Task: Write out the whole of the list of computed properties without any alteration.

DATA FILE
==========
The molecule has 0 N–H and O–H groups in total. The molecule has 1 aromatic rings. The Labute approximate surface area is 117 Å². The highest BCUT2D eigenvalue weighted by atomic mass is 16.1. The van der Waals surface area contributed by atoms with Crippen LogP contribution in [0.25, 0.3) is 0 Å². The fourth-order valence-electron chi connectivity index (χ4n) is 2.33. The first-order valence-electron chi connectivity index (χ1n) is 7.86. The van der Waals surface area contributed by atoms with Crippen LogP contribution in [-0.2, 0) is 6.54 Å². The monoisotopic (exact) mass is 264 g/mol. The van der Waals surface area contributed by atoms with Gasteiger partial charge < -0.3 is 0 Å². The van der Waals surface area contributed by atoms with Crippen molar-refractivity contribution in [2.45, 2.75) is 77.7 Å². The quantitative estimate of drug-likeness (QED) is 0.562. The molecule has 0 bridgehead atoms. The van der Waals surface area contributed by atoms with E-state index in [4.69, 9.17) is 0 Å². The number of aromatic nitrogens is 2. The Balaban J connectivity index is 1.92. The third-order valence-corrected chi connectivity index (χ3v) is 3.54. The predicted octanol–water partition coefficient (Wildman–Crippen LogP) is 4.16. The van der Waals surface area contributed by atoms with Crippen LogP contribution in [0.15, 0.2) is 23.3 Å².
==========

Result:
The molecule has 0 N–H and O–H groups in total. The molecule has 1 aromatic rings. The Labute approximate surface area is 117 Å². The highest BCUT2D eigenvalue weighted by atomic mass is 16.1. The van der Waals surface area contributed by atoms with Crippen LogP contribution in [0.25, 0.3) is 0 Å². The fourth-order valence-electron chi connectivity index (χ4n) is 2.33. The first-order valence-electron chi connectivity index (χ1n) is 7.86. The van der Waals surface area contributed by atoms with Crippen LogP contribution in [-0.2, 0) is 6.54 Å². The monoisotopic (exact) mass is 264 g/mol. The van der Waals surface area contributed by atoms with Gasteiger partial charge < -0.3 is 0 Å². The van der Waals surface area contributed by atoms with Crippen molar-refractivity contribution in [2.45, 2.75) is 77.7 Å². The quantitative estimate of drug-likeness (QED) is 0.562. The molecule has 0 bridgehead atoms. The van der Waals surface area contributed by atoms with E-state index in [4.69, 9.17) is 0 Å². The number of aromatic nitrogens is 2. The Balaban J connectivity index is 1.92. The third-order valence-corrected chi connectivity index (χ3v) is 3.54. The predicted octanol–water partition coefficient (Wildman–Crippen LogP) is 4.16. The van der Waals surface area contributed by atoms with Crippen LogP contribution in [0.15, 0.2) is 23.3 Å².